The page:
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Maya Pieris

Meeting Maya Pieris, Hysteria 2017 poetry category judge

Maya Pieris is one of the judges for the Hysteria 2017 poetry category. She has had poems and prose published in the South Poetry anthologies, Dorset Voices, This Little World (Dorset Writers Network), the 2015 Canterbury Poetry Festival anthology, Poems From the Oak Room ed. Annie Freud, Emma Press (due out next year), Narrative Thread pub by Bridport Story Traders, the East Coker Poets occasional anthologies and got a commended from the Winchester Literary Festival.

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Novels And Book Covers

Starting with a FLASH! by Alex Reece Abbott

And we’re off! First up, flash fiction – for the Sixth International Hysteria Writing Competition, that means two hundred and fifty words with the very loose theme “things of interest to women.”

So, what if you could spend five minutes with an award-winning, flash fiction writer and get her to share her top three tips? And, maybe a proven story generator too?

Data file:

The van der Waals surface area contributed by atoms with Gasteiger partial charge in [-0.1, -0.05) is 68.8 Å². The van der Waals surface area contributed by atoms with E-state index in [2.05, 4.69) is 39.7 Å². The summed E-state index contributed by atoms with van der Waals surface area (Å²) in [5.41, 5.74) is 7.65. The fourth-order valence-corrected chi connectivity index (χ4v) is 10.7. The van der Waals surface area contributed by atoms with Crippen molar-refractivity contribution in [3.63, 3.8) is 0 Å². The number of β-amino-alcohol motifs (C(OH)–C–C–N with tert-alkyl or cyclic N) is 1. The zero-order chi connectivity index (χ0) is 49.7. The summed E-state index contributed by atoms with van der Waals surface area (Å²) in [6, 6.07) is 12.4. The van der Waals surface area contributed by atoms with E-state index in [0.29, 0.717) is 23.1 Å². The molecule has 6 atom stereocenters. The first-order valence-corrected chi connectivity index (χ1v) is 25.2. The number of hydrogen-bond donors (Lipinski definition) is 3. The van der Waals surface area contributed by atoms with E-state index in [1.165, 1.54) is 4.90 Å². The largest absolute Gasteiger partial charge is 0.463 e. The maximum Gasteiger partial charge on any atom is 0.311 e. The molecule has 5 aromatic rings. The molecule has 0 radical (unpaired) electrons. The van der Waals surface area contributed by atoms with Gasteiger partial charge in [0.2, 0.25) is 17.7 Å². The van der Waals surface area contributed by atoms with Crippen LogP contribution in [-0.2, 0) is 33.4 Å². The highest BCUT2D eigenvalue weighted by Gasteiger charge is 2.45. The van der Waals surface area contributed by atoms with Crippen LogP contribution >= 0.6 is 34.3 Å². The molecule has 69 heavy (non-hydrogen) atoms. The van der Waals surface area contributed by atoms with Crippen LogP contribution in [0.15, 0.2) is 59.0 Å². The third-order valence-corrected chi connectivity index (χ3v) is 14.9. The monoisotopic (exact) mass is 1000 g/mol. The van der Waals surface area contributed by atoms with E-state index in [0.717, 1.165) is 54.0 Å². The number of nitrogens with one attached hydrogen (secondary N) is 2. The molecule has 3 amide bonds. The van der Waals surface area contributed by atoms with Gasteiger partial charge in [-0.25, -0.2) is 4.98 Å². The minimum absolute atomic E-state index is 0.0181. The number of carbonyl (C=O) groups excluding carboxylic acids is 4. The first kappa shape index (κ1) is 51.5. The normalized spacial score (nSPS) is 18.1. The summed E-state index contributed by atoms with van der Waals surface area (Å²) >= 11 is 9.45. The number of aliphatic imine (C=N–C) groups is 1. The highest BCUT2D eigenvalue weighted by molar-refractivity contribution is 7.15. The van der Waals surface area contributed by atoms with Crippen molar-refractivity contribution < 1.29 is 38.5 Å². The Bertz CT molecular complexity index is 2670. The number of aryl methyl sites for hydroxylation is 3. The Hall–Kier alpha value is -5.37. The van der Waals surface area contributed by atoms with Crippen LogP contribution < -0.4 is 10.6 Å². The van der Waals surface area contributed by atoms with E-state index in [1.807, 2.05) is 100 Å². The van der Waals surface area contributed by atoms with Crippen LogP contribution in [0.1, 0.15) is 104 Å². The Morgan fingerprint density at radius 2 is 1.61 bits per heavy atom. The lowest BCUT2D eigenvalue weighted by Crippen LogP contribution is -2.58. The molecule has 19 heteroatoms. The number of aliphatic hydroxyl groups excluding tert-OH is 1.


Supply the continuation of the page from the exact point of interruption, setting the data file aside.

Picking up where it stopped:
We did it for you.

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Hysteria 2017 Writer In Residence

Writer in Residence 2017, Alex Reece Abbott

Greetings! I’m Alex Reece Abbott and I’m delighted to join the Hysterectomy Association as the third Writer in Residence. And we’re counting down to the Sixth International Hysteria Writing Competition for women writers.

  • Don’t forget, Hysteria opens on 01 April 2017 with a deadline of 31 August 2017 GMT
  • No theme, beyond simply “things of interest to women”
  • No limits on your number of entries
  • And yes, you can enter all three categories
    • Flash – 250 words
    • Short Story – 2,000 words
    • Poetry – 20 lines
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Hysteria 2016 Judge

Meet Sherry Morris, flash fiction judge for Hysteria 2016

Which writers or poets inspire you and why?

I like writers who evoke strong feelings in their readers:  there’s Stephen King and Shirley Jackson with their mastery of suspense and horror. Thomas Hardy has his tragedies; Lorrie Moore and John Irving write incredibly sad, yet funny, moving stories with memorable characters. I was amazed by the clever construction of David Mitchell’s Cloud Atlas.  The brevity and power of Raymond Carver challenges me to keep my own writing short and intense–perhaps one day *I’ll* have a story that makes the most of the space between paragraphs.

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